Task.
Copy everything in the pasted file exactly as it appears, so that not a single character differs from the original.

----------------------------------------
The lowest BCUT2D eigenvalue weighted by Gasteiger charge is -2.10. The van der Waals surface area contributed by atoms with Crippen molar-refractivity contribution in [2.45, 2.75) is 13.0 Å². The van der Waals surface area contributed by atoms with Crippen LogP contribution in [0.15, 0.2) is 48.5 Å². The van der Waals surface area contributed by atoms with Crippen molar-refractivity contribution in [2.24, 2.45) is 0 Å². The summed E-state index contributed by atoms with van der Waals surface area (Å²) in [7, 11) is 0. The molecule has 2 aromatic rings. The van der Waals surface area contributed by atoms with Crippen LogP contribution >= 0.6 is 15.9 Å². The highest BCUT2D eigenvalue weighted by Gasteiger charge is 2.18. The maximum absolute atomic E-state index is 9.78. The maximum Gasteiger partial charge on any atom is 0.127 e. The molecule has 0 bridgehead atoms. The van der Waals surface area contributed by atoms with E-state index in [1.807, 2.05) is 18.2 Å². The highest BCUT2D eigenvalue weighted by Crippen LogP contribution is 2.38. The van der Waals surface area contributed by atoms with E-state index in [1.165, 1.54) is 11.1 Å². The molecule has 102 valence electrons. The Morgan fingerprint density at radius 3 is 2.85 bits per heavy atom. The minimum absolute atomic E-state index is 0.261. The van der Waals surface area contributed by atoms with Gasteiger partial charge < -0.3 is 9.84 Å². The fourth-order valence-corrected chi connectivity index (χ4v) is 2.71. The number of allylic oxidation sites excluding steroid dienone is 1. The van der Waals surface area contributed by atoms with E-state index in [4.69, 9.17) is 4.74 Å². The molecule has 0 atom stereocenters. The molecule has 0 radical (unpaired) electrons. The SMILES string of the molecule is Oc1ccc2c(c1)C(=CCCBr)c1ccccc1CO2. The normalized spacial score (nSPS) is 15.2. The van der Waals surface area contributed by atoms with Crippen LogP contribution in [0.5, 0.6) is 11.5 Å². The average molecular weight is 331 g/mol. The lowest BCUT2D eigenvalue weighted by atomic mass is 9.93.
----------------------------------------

The lowest BCUT2D eigenvalue weighted by Gasteiger charge is -2.10. The van der Waals surface area contributed by atoms with Crippen molar-refractivity contribution in [2.45, 2.75) is 13.0 Å². The van der Waals surface area contributed by atoms with Crippen LogP contribution in [0.15, 0.2) is 48.5 Å². The van der Waals surface area contributed by atoms with Crippen molar-refractivity contribution in [2.24, 2.45) is 0 Å². The summed E-state index contributed by atoms with van der Waals surface area (Å²) in [7, 11) is 0. The molecule has 2 aromatic rings. The van der Waals surface area contributed by atoms with Crippen LogP contribution >= 0.6 is 15.9 Å². The highest BCUT2D eigenvalue weighted by Gasteiger charge is 2.18. The maximum absolute atomic E-state index is 9.78. The maximum Gasteiger partial charge on any atom is 0.127 e. The molecule has 0 bridgehead atoms. The van der Waals surface area contributed by atoms with E-state index in [1.807, 2.05) is 18.2 Å². The highest BCUT2D eigenvalue weighted by Crippen LogP contribution is 2.38. The van der Waals surface area contributed by atoms with E-state index in [1.165, 1.54) is 11.1 Å². The molecule has 102 valence electrons. The Morgan fingerprint density at radius 3 is 2.85 bits per heavy atom. The minimum absolute atomic E-state index is 0.261. The van der Waals surface area contributed by atoms with Gasteiger partial charge < -0.3 is 9.84 Å². The fourth-order valence-corrected chi connectivity index (χ4v) is 2.71. The number of allylic oxidation sites excluding steroid dienone is 1. The van der Waals surface area contributed by atoms with E-state index in [4.69, 9.17) is 4.74 Å². The molecule has 0 atom stereocenters. The molecule has 0 radical (unpaired) electrons. The SMILES string of the molecule is Oc1ccc2c(c1)C(=CCCBr)c1ccccc1CO2. The normalized spacial score (nSPS) is 15.2. The van der Waals surface area contributed by atoms with Crippen LogP contribution in [0.5, 0.6) is 11.5 Å². The average molecular weight is 331 g/mol. The lowest BCUT2D eigenvalue weighted by atomic mass is 9.93.